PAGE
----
WALTZ OF SHADOWS by Joe R. Lansdale was first written back during the early nineties in a much longer version for Mysterious Press. Because the author felt he'd missed the mark in the writing of this mainstream novel, he had it pulled from publication and more or less let it sit in a trunk for the next several years. When Subterranean Press expressed an interest in doing a signed, limited edition of it, Mr. Lansdale took the book out of storage and trimmed over two hundred pages off of the manuscript. Though he felt better about the final result, there was still a lot of trepidation with regards to seeing the book published. Why? I have no idea. This is a terrific novel! When I read his introduction to it, I was expecting a clunker with maybe a few shining moments. Instead, I found myself hooked in the first twenty pages and then propelled forward like a human cannon ball being fired from one end of the circus tent to the other. WALTZ OF SHADOWS is the story of Hank Small-a pretty nice guy who owns a video store and has a great wife and two wonderful children-and what happens to him when his young nephew, Billy, calls him for help. It seems that Billy got involved in a yuppie gang of young people who enjoyed perverted sex and courting death for that sharp adrenaline rush. One night when the gang decides to do a home invasion in order to score a little cash, they encounter two men (Fat Boy and Snake) at their intended victim's home who are the personification of death itself. Billy manages to escape, but the rest of the gang is tortured and murdered. Billy knows that he's being hunted by the two psychos and wants his uncle Hank to help him out of this dilemma. Not knowing quite what to do, Hank turns to his half brother, Arnold, who he hasn't talked to in over ten years. Arnold is one tough hombre and has spent a bit of time in prison. Hank realizes that if anyone will know how to handle the two psychopaths, it'll be him. Before the two brothers can even get a game plan rolling, however, Fat Boy and Snake find Billy and do a little good-natured torturing to see who knows about them. From that point on, nobody in the Small family is safe. If Hank wants to keep his wife and children alive, both he and Arnold are going to have to prepare for a bloodbath. WALTZ OF SHADOWS is dark, violent, intense, and utterly suspenseful. Fat Boy and Snake are two of the vilest criminals I've ever read in fiction. They're ruthless and evil in every sense of the word, and totally believable. When they invade Hank's home, humiliating him and raping his wife, the reader is stunned and left speechless by the graphic violence and how realistically it's described. Mr. Lansdale doesn't pull any punches. He sets the ground rules for what's to follow so that the reader will understand Hank and Arnold's need for absolute revenge, and that it's going to be a fight to the death with no mercy shown by either side. All of the characters are avidly drawn, and the prose is pure Lansdale at its best. Except for Andrew Vachss, I don't know of any other author who could've written a novel of such darkness and violence, and still have the protagonists maintain their humanity. This novel is definitely a winner! I hope Mr. Lansdale will eventually allow it to be published in a mass-market paperback format so that thousands of other readers will get to experience this "dark time in the dark woods." HIGHLY RECOMMENDED!!!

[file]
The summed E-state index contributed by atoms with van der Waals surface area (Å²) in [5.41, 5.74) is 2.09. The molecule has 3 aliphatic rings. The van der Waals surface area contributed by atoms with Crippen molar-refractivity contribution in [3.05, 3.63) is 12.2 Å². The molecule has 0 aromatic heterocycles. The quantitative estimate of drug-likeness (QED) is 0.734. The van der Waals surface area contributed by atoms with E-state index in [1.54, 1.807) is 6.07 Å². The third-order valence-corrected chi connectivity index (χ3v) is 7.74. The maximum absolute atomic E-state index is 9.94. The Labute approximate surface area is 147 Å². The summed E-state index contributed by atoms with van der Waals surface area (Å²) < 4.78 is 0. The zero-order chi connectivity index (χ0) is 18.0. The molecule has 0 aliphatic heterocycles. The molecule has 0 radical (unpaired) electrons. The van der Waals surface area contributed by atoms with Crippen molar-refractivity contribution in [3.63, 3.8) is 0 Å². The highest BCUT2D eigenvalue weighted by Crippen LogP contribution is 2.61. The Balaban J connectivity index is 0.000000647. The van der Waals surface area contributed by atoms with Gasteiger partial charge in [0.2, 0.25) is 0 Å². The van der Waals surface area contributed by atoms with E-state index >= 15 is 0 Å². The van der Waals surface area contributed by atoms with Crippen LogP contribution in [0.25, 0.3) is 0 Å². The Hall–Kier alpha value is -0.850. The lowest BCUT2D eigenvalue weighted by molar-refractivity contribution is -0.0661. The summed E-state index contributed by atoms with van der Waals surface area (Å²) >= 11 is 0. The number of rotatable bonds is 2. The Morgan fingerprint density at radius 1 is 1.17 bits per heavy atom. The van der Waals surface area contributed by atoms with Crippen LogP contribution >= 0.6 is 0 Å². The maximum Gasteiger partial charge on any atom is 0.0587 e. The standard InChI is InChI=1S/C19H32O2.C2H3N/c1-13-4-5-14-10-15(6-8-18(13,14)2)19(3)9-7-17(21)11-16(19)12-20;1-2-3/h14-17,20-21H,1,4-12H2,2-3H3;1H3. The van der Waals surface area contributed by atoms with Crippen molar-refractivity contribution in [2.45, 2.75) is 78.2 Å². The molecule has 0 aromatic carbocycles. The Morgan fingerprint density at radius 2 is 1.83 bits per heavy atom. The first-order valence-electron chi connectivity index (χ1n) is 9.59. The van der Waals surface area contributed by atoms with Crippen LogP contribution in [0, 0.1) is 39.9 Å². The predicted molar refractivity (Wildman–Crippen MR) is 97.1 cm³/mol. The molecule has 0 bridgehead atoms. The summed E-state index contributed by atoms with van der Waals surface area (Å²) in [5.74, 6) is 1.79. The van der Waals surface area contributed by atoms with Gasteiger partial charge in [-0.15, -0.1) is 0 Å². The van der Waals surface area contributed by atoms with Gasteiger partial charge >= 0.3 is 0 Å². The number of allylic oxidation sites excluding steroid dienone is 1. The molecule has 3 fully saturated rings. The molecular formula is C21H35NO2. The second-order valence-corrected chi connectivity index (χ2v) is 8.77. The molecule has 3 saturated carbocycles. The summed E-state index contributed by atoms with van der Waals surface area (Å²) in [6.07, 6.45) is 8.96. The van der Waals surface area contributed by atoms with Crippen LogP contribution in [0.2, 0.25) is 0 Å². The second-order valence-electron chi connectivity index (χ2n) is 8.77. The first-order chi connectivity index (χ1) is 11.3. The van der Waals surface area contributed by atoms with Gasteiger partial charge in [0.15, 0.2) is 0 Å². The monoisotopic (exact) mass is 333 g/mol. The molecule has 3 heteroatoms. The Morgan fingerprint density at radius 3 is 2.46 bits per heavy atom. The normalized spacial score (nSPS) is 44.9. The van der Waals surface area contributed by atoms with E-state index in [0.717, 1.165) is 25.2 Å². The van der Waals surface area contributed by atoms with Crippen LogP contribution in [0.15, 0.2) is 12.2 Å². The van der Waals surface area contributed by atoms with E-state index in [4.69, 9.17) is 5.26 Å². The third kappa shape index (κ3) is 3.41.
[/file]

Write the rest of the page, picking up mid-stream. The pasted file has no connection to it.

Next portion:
7 of 8 people found the following review helpful